I found this 1926 paper "On Being the Right Size" by J. B. S. Haldane quite fascinating.

To the mouse and any smaller animal it presents practically no dangers. You can drop a mouse down a thousand-yard mine shaft; and, on arriving at the bottom it gets a slight shock and walks away, provided that the ground is fairly soft. A rat is killed, a man is broken, a horse splashes.

Gary Phillips writes: 

That reminds me of Billy Eckhardt's comments on bet size…

If you plot system performance against bet size, you obtain a curve in the shape of a rightward-facing cartoon whale, going up in a straight line before dropping dramatically.

He said: "Trading size is one aspect you don't want to optimize: the optimum comes just before the precipice. You want to be at the left of the optimal point, in the high zone of the straight curve."

Ralph Vince comments: 

Not altogether true.

Expected growth-optimal bet size is a function of horizon, i.e. how many plays or periods.

For one period with a positive probability-weighted expected outcome (what most refer to as the misnomered "positive expectation") the expected growth optimal bet size is 1, one hundred percent.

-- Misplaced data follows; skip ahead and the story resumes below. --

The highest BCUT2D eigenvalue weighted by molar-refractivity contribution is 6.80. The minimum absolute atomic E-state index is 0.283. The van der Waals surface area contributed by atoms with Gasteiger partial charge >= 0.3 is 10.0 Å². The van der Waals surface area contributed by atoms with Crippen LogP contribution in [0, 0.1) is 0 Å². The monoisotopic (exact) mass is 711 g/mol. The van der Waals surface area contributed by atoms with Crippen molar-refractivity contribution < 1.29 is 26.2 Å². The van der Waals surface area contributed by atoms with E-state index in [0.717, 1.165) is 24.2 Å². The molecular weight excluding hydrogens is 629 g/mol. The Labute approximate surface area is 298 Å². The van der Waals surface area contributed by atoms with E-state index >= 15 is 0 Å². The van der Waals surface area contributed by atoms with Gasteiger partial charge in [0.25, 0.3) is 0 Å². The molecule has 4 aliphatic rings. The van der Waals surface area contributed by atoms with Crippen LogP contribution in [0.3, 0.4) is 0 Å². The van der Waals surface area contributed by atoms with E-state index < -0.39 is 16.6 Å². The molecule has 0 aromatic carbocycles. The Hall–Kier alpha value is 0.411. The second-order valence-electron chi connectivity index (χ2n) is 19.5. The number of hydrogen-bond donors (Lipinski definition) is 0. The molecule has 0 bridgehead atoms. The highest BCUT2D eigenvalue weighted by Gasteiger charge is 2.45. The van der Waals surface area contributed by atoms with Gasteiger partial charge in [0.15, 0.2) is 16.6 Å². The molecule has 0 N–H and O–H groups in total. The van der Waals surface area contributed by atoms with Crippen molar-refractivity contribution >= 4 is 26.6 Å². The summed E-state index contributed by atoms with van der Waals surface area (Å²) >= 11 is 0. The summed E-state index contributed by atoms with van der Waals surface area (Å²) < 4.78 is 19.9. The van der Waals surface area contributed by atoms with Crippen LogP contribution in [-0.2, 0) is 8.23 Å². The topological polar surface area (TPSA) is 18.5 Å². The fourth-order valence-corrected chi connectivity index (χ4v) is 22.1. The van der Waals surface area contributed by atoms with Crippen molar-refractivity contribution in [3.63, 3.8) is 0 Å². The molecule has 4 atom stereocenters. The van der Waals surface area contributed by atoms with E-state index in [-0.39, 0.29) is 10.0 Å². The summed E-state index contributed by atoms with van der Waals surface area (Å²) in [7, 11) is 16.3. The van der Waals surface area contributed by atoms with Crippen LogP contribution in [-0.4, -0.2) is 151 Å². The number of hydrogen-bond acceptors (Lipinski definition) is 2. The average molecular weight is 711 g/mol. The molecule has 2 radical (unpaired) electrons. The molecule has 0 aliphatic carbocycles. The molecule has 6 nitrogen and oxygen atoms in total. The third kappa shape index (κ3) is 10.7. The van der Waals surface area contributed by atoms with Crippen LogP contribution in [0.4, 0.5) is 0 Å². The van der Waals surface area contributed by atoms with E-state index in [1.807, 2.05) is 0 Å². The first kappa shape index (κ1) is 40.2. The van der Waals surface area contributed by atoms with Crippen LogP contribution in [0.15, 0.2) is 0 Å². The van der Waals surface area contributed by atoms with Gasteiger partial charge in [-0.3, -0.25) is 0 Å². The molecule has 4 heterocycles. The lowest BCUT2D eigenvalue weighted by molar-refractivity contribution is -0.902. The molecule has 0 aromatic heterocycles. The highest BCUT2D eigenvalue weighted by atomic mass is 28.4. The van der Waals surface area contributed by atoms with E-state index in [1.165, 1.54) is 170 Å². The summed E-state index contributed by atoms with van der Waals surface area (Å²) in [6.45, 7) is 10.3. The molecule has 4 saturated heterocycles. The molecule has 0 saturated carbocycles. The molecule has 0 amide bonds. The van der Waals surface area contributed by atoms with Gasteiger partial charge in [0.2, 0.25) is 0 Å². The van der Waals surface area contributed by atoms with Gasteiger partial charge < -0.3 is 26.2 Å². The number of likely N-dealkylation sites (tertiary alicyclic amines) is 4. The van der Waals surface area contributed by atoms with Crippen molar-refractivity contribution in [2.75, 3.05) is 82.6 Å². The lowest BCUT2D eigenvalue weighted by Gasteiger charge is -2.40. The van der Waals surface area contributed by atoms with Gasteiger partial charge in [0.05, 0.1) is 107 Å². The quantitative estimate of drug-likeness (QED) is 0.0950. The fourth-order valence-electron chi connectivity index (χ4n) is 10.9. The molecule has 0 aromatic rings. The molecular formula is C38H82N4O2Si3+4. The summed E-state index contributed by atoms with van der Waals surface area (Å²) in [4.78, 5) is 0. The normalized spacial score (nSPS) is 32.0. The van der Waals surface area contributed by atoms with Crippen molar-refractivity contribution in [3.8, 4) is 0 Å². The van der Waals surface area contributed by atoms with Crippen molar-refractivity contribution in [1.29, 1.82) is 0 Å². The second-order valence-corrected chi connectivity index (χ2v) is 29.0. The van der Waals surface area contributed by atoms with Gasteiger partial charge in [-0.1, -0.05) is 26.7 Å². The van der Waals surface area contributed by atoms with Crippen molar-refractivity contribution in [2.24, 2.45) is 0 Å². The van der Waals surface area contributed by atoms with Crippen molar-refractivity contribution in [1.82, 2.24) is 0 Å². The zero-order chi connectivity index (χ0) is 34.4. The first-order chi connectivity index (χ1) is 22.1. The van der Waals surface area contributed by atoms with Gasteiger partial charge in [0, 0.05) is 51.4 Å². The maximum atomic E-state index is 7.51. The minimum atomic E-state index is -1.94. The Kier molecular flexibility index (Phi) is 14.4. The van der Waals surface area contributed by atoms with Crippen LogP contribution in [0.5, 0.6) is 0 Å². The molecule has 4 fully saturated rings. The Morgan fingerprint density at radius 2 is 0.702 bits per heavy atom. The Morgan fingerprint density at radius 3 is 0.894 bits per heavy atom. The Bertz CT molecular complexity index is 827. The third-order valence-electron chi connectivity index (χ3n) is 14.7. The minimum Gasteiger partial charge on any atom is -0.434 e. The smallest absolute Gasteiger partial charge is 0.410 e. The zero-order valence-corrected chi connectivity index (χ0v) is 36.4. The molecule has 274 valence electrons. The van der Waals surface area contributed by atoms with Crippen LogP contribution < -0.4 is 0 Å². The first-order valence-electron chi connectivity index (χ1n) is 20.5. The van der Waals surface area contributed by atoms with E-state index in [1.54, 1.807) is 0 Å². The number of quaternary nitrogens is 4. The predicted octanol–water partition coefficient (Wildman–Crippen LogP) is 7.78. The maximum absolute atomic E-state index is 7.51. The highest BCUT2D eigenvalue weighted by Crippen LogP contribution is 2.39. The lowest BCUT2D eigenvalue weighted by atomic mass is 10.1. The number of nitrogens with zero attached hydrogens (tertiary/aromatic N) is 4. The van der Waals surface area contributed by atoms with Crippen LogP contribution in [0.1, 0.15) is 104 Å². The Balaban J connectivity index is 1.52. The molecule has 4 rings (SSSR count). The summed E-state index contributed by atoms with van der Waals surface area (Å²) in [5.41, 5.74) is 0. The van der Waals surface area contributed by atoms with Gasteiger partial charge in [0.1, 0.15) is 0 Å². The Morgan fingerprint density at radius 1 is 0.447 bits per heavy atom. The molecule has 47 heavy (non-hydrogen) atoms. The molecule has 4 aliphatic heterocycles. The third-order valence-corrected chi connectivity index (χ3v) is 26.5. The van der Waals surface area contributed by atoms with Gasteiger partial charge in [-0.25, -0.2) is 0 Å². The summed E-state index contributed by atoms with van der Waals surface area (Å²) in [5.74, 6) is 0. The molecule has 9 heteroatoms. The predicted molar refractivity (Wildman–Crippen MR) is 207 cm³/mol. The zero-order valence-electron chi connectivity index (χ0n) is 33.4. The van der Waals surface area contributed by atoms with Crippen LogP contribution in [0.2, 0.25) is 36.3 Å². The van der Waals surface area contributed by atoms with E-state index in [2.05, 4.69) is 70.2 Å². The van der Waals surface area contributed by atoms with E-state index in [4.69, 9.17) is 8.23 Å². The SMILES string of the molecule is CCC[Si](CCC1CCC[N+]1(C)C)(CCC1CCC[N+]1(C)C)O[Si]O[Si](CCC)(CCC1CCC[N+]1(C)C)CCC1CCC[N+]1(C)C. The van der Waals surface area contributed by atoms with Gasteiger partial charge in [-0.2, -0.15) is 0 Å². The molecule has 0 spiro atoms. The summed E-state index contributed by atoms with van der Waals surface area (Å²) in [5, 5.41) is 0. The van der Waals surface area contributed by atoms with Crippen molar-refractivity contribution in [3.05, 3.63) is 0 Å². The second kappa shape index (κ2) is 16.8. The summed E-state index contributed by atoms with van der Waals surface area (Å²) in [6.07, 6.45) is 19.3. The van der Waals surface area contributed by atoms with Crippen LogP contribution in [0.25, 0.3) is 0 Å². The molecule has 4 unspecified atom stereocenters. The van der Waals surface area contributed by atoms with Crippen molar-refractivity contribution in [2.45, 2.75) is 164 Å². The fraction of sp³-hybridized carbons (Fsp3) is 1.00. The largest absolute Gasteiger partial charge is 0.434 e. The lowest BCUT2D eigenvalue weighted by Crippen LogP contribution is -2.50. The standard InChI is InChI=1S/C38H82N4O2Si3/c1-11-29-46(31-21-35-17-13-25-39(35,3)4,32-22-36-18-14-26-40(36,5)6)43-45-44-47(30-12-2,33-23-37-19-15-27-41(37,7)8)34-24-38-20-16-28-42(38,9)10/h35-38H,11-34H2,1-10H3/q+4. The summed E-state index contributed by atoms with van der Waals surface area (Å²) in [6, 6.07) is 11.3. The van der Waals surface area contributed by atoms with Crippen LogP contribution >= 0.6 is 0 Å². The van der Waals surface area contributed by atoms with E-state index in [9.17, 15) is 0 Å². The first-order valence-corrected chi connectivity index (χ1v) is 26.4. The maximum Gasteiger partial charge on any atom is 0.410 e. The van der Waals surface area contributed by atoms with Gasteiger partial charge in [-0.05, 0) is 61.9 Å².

As the number of periods approach infinity, this diminishes to the asymptote at what I refer to as Optimal f (not "Kelly," which is subset of Optimal f).

But all that is f we are discussing expected growth-optimal as criterion.

In capital markets, the criterion is often to maximize the risk-adjusted return, which occurs in the region between the inflection point less than the peak, and the point where the curve's tangent has the highest slope, which is greater than the inflection point, but less than the peak. These two bounding point for risk-adjusted return optimality are, as with the peak itself (and, as I hope I have convinced in another, previous post, the actual "expectation") a function of horizon.


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